College tuition in the United States is the privately borne cost of higher education collected by educational institutions in the United States, excluding the portion that is paid through taxes or from other government funds as supply-side subsidies to colleges and universities, or demand-side subsidies to students, or that is paid from university endowment funds or gifts through scholarships. The Christian Life and Character of the Civil Institutions of the United States [Benjamin F. Morris] on regardbouddhiste.com *FREE* shipping on qualifying offers. Benjamin Franklin Morris' book has been out of print for over . Bookmark. College–Level Sociology Curriculum For Introduction to Sociology. Prepared by the American Sociological Association Task Force on a College Level Introduction to Sociology Course. The Course * Summary Course Outline * Course Narrative. The Course. Purpose: The College-Level Sociology course is designed to .

Feminist theory Gilman, Rossi, Millett focuses on the ways that gender systems structure our daily interactions as well as larger systems of power in society. Many feminist theorists focus not only on how patriarchal societies are set up in ways that disadvantage women but on how the effects of patriarchy articulate with other systems of domination, such as class- and race-based domination.

From theories of sexual politics to sociobiology to economic and materialist approaches, feminist theory provides a variety of perspectives on relations of power in society.

Feminist theories differ radically in how they incorporate other approaches to the study of social life. Research Methods Learners will connect the use and construction of theory with the application of diverse research methods to answer sociological questions.

Over the years, philosophers, religious leaders, journalists, and many others have speculated about human society. Students will learn how sociology differs from these other enterprises because sociology applies relevant theories and scientific methods to the study of society.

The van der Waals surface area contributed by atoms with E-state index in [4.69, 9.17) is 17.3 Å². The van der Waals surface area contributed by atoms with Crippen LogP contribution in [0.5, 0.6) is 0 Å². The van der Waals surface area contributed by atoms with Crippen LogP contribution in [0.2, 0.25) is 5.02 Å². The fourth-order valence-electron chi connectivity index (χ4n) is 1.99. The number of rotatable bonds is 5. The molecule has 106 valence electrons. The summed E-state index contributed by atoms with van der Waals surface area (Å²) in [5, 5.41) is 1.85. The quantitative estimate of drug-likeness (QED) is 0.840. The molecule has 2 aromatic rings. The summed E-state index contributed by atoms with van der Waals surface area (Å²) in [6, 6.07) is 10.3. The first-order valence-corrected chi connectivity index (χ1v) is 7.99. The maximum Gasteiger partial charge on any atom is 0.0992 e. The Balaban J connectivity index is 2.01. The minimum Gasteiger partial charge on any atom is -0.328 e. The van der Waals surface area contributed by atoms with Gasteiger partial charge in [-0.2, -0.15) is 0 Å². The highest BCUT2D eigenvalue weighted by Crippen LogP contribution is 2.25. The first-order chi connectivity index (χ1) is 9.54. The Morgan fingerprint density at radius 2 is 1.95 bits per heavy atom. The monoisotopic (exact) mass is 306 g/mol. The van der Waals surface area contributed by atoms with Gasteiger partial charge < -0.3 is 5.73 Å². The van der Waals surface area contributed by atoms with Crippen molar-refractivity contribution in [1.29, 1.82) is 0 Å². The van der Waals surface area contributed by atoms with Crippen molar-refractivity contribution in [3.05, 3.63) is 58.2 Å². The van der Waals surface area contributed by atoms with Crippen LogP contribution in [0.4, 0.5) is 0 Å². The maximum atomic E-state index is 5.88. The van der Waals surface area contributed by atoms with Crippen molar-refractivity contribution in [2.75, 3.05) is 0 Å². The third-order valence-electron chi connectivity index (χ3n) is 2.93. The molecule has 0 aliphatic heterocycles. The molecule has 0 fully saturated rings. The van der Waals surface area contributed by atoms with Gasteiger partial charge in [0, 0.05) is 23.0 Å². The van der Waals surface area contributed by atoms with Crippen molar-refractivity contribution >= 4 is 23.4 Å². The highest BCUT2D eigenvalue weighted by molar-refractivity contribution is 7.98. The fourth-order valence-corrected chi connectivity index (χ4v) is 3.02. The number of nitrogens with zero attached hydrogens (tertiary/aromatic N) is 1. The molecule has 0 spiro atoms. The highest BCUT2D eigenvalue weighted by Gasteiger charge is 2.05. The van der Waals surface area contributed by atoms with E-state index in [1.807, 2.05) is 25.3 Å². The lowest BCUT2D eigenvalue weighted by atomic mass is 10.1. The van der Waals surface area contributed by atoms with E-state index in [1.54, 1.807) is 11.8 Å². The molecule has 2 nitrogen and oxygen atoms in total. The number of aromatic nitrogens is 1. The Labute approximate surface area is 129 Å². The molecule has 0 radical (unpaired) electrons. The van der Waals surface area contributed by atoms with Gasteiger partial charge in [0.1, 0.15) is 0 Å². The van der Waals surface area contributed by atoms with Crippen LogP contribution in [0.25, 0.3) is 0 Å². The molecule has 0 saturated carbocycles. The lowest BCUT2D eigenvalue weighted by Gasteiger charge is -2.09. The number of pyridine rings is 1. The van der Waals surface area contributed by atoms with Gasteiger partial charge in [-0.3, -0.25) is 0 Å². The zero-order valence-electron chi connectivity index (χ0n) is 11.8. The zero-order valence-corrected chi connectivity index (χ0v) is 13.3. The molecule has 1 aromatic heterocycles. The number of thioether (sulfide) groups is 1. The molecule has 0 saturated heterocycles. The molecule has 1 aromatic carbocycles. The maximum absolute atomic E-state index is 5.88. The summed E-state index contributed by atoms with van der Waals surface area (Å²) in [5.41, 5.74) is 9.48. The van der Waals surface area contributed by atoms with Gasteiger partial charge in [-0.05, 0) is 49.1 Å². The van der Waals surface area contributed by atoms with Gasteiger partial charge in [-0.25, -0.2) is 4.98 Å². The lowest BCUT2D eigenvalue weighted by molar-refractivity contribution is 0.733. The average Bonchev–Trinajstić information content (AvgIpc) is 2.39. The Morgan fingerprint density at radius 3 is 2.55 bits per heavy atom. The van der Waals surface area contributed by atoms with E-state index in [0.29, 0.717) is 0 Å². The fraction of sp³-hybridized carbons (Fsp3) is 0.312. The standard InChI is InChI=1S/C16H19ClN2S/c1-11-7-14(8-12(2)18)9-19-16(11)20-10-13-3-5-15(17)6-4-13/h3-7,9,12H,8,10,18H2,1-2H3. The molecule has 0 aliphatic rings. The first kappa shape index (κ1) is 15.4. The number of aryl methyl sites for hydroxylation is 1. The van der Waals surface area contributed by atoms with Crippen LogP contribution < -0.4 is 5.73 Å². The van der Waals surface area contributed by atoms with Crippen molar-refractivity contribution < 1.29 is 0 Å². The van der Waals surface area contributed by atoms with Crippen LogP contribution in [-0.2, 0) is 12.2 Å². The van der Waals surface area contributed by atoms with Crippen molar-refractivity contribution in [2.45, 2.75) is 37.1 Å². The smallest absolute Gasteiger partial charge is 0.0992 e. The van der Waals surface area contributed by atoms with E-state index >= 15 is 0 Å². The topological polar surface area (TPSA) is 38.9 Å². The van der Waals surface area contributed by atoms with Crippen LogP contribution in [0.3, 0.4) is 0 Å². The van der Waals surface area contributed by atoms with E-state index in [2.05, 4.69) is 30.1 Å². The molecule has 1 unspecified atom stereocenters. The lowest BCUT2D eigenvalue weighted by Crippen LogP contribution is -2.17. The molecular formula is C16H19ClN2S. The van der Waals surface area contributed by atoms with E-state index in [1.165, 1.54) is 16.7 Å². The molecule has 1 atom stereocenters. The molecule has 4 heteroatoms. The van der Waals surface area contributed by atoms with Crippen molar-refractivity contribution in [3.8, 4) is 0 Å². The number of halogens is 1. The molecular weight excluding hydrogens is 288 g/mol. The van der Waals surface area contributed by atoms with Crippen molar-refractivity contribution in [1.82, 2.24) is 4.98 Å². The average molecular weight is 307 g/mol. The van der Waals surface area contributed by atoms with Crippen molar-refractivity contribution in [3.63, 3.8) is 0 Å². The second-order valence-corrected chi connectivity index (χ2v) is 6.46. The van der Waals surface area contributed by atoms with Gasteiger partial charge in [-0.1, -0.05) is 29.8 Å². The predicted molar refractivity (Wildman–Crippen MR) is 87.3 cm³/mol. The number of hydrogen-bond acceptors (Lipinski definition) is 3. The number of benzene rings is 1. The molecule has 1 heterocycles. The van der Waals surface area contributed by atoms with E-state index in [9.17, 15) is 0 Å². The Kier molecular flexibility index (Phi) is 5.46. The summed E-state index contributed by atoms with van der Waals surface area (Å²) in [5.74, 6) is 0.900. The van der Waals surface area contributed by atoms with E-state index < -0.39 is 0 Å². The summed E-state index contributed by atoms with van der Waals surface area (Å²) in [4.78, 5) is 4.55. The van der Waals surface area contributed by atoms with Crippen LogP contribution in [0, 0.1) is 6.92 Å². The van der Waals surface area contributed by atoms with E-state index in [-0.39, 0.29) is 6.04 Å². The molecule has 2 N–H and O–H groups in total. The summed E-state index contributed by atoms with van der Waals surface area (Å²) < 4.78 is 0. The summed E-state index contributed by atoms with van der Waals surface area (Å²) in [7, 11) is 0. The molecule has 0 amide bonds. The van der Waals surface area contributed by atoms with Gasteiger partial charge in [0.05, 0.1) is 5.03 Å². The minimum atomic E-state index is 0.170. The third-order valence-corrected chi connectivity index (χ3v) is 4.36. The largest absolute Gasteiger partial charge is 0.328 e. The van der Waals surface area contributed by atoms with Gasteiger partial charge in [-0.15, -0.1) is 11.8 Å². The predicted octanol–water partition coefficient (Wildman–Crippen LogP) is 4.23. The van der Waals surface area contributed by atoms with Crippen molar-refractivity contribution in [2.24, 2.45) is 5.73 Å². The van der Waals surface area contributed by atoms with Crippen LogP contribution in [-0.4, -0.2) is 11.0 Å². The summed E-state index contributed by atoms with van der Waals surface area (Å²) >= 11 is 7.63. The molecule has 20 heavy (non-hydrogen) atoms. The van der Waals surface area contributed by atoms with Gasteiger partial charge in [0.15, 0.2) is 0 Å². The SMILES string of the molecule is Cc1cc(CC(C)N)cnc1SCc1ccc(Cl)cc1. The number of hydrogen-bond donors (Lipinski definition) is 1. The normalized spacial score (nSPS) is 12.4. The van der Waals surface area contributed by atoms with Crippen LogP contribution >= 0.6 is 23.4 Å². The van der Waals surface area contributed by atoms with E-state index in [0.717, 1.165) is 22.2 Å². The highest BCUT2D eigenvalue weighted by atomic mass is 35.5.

The methods are not pre-determined; they depend upon the question being asked. Sometimes the endeavor is exploratory; sometimes it is to test a specific theoretical proposition; it is always systematic. Students will learn how the theory-method process develops and uses a strategy that requires stating a clear question or hypothesis, developing data to address the question or test the hypothesis, and then judging whether the question is answered or the hypothesis is supported.

They will learn further that a scientific approach requires that the methods be stated clearly so that other sociologists might repeat the study to confirm the results. Coverage includes both qualitative and quantitative research, basic and applied research contexts as well as review of different methodologies, including survey research, interviewing, participant observation, content analysis, historical and comparative research.

Basic concepts of statistical analysis are also included, along with discussion of probability and measurement. In addition, the course will examine the questions of ethics in research and the role of values in sociological analysis.

The scientific method operates in an ethical context. As such, it does not permit the sociologist to conceal or ignore information that fails to support the hypothesis. It also requires that sociological researchers safeguard the human subjects who are a part of their research. Also included is the use of the internet in research, with a focus on judging the reliability and validity of information found on the internet.

Students will learn how hypotheses are formulated using concepts and relevant sociological theory. To put this hypothesis more concretely, the rate of juvenile delinquency will be higher in low-status neighborhoods and it will be lower in high-status neighborhoods.

The rate of juvenile delinquency can be measured from publicly available information on juvenile convictions and census data on the number of teenagers in a neighborhood.United States - Strengths and weaknesses: The U.S.

economy is marked by resilience, flexibility, and innovation. In the first decade of the 21st century, the economy was able to withstand a number of costly setbacks.

These included the collapse of stock markets following an untenable run-up in technology shares, losses from corporate scandals, the September 11 attacks in , wars in.

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History of Social Welfare in the United States - Social Work - Oxford Bibliographies